Anatolian city Troas in the Bible
Last Updated: Sat, 15 Dec 2012 12:02:09 +0000


Anatolian city Troas in the Bible


 

Acts 16:8
So they passed by Mysia and went down to Troas.
Acts 16:11
[ Lydia’s Conversion in Philippi ] From Troas we put out to sea and sailed straight for Samothrace, and the next day we went on to Neapolis.
Acts 20:5
These men went on ahead and waited for us at Troas.
Acts 20:6
But we sailed from Philippi after the Festival of Unleavened Bread, and five days later joined the others at Troas, where we stayed seven days.
Acts 20:7
[ Eutychus Raised From the Dead at Troas ] On the first day of the week we came together to break bread. Paul spoke to the people and, because he intended to leave the next day, kept on talking until midnight.
2 Corinthians 2:12
[ Ministers of the New Covenant ] Now when I went to Troas to preach the gospel of Christ and found that the Lord had opened a door for me,
2 Timothy 4:13
When you come, bring the cloak that I left with Carpus at Troas, and my scrolls, especially the parchments.

TROAS - tro'-as (Troas): The chief city in the Northwest of Asia Minor, on the coast of Mysia in the Roman province of Asia. From here, according to Acts 16:8, Paul sailed. Here, also, according to Acts 20:5-12, Paul raised Eutychus from the dead. The name Troas was not confined to the town itself, but it was also applied to the surrounding district, or to that part of the coast which is now generally known as the Troad. In its early history it bore the name of Antigona Troas, which was given it by its founder Antigonus, but after 300 BC it was generally known to the classical writers as Alexander Troas, a name given to it by Lysimachus. For a time the Seleucid kings made their homes at Troas. Later, when the city became free, it struck its own coins, of which vast numbers are found; a common type is one upon which is stamped a grazing horse. In 133 BC Troas came into the possession of the Romans, and later, during the reign of Augustus, it was made a Roman colonia, independent of the Roman governor of the province of Asia. Its citizens were then exempt from poll and land tax. During Byzantine times Troas was the seat of a bishopric.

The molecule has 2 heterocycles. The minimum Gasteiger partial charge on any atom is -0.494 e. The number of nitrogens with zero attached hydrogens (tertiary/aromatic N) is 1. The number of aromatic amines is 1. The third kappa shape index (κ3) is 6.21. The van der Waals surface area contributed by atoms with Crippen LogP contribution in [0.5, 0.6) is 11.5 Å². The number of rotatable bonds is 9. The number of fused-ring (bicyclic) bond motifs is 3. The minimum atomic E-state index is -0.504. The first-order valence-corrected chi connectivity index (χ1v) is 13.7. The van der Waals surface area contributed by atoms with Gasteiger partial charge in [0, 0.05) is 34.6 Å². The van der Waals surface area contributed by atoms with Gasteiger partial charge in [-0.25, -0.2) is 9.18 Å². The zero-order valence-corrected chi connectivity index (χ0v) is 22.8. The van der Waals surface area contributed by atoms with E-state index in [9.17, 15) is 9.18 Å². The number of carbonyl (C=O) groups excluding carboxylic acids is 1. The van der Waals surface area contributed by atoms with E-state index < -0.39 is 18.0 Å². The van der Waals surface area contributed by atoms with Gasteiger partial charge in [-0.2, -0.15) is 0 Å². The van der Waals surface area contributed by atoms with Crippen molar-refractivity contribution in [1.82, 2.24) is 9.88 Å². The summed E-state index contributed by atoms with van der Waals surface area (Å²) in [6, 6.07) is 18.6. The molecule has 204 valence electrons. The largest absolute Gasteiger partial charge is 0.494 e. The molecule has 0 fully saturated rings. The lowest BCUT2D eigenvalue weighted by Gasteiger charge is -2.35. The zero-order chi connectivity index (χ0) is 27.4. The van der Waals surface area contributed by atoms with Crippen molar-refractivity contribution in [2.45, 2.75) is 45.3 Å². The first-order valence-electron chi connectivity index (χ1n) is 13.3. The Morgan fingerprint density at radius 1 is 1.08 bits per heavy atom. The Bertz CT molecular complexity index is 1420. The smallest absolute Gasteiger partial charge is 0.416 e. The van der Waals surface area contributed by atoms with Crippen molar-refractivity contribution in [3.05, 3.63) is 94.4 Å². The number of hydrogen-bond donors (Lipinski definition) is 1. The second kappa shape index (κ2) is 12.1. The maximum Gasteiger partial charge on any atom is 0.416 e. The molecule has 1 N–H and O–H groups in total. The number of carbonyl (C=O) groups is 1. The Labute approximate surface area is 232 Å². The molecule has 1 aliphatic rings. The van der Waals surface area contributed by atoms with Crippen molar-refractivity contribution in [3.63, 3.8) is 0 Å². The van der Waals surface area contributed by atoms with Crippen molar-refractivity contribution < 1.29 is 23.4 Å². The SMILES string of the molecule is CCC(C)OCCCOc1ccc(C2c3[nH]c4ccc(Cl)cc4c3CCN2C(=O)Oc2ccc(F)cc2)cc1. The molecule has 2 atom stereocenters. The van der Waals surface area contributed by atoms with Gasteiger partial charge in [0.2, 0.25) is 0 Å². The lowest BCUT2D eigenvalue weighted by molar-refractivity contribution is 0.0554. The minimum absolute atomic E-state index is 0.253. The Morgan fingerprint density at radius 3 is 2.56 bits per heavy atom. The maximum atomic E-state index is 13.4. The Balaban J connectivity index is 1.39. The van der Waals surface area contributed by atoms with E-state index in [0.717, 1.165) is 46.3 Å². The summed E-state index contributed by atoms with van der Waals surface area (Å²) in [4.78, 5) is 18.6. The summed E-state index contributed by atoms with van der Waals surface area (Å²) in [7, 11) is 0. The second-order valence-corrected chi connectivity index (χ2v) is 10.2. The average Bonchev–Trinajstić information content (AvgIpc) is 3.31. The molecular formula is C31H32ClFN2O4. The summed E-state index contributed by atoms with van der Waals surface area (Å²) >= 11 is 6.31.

The ruins of Troas, now bearing the name of Eski Stambul, are extensive, giving evidence of the great size and importance of the ancient city. They have, however, long been used as a quarry, and the columns of the public buildings were taken to Constantinople for use in the construction of the mosque known as the Yeni Valideh Jami. The site is now mostly overgrown with oaks, but from the higher portions of the ruins there is an extensive view over the sea and the neighboring islands. It is only with difficulty that one may now trace the city walls and locate the square towers which flanked them at intervals. Within the walls are the remains of theater, the temple and the gymnasium, which was provided with baths. The port from which Paul sailed was constructed by means of a mole, with an outer and an inner basin. The most imposing of the ruins, however, is a large aqueduct which was built in the time of Trajan.
E. J. Banks






Tags: holy, asia, minor, asia minor, lands, anatolia, turkey, christian, bible, city, cities, troas